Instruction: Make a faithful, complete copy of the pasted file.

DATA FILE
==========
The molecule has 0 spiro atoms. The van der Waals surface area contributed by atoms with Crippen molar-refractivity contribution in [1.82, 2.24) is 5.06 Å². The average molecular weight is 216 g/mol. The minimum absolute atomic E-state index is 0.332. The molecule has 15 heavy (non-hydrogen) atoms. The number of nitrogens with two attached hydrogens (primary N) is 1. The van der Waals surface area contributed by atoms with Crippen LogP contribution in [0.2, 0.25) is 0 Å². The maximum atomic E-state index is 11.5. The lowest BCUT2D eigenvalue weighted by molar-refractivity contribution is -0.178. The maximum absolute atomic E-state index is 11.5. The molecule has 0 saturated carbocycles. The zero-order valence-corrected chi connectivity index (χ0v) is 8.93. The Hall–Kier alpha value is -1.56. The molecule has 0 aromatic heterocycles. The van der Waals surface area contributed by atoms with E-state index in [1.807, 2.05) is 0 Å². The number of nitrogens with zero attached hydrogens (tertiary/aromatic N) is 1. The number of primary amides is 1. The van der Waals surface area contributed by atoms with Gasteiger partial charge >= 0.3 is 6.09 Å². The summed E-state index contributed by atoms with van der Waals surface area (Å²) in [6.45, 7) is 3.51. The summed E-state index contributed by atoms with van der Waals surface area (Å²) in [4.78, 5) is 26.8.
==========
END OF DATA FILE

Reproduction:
The molecule has 0 spiro atoms. The van der Waals surface area contributed by atoms with Crippen molar-refractivity contribution in [1.82, 2.24) is 5.06 Å². The average molecular weight is 216 g/mol. The minimum absolute atomic E-state index is 0.332. The molecule has 15 heavy (non-hydrogen) atoms. The number of nitrogens with two attached hydrogens (primary N) is 1. The van der Waals surface area contributed by atoms with Crippen LogP contribution in [0.2, 0.25) is 0 Å². The maximum atomic E-state index is 11.5. The lowest BCUT2D eigenvalue weighted by molar-refractivity contribution is -0.178. The maximum absolute atomic E-state index is 11.5. The molecule has 0 saturated carbocycles. The zero-order valence-corrected chi connectivity index (χ0v) is 8.93. The Hall–Kier alpha value is -1.56. The molecule has 0 aromatic heterocycles. The van der Waals surface area contributed by atoms with E-state index in [1.807, 2.05) is 0 Å². The number of nitrogens with zero attached hydrogens (tertiary/aromatic N) is 1. The number of primary amides is 1. The van der Waals surface area contributed by atoms with Gasteiger partial charge >= 0.3 is 6.09 Å². The summed E-state index contributed by atoms with van der Waals surface area (Å²) in [6.45, 7) is 3.51. The summed E-state index contributed by atoms with van der Waals surface area (Å²) in [4.78, 5) is 26.8.